Newscasts

PNS Daily News - December 11, 2019 


U.S. House to vote on two articles of impeachment; $1.4 trillion in planned oil & gas development said to put the world in "bright red level" of climate crisis; anti-protest legislation moves forward in Ohio; "forest farming" moves forward in Appalachia; and someone's putting cowboy hats on pigeons in Nevada.

2020Talks - December 11, 2019 


18 years ago today, China joined the WTO. Now, China's in a trade war with the U.S. Also, House Democrats and the Trump administration made a deal to move forward with the U.S.-Mexico-Canada Trade Agreement.

MA Report Calls for a Better Job in Teaching Teachers

October 28, 2008

Boston, MA – Massachusetts needs a plan to stop the state's teacher "brain drain." About 30 percent of new teachers in Massachusetts leave the profession within the first five years, and up to half quit in urban school districts. A new report from the Massachusetts Teachers Association's Center for Education Policy and Practice takes a look at why, and makes recommendations on how to lower those rates.

Report author Kathleen Skinner says a stronger connection is needed between the K-12 system and colleges to provide support for new teachers as they transition into the classroom.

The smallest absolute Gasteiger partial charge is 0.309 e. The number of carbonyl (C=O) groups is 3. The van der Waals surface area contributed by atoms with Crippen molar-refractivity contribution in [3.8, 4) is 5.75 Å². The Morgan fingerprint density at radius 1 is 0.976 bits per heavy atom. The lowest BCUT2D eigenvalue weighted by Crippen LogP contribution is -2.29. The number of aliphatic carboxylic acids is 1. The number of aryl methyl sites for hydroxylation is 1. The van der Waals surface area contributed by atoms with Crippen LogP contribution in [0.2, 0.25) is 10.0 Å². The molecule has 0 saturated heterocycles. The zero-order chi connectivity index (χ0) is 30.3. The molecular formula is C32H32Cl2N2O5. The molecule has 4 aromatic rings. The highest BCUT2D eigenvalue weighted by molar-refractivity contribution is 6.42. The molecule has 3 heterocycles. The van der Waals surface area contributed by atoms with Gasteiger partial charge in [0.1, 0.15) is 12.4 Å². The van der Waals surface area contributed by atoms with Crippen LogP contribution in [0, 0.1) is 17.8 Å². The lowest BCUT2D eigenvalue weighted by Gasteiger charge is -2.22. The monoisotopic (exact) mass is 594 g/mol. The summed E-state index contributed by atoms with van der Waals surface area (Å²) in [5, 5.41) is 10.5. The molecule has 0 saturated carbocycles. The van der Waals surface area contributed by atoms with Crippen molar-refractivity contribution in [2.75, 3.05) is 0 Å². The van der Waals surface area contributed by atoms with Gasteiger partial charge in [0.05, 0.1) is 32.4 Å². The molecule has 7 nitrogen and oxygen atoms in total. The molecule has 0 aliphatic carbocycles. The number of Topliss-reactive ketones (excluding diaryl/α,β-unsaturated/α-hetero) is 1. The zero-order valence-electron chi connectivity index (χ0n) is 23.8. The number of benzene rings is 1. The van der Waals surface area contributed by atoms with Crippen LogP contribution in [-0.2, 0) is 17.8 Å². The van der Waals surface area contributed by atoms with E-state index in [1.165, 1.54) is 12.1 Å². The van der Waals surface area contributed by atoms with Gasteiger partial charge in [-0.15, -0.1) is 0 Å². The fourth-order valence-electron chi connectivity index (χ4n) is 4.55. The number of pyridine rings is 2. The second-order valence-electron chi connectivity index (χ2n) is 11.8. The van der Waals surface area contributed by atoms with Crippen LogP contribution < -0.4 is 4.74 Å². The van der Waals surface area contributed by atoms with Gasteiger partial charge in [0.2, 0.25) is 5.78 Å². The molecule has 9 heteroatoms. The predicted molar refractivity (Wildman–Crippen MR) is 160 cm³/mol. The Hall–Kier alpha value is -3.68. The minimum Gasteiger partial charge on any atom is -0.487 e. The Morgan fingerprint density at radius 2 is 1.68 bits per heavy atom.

"Veteran teachers working with pre-service teachers, and then eventually, new teachers as they learn the craft of teaching."

Skinner says real-life classrooms have children with special education plans, students with attention disabilities, and English language learners so one style of teaching does not "fit all."

"Learning the skills of, 'How do I teach the kids who are sitting in front of me today?' And it's a much more diverse student population than schools we've seen in the past."

The report is critical of the current system, says Skinner, for focusing too much on content knowledge, and not enough on real-life classroom teaching techniques that are in the best interest of students. The report, "Tomorrow’s Teachers: Preparing the Education Workforce for 21st Century Schools," can be viewed online at www.massteacher.org.

Deborah Smith/Kevin Clay, Public News Service - MA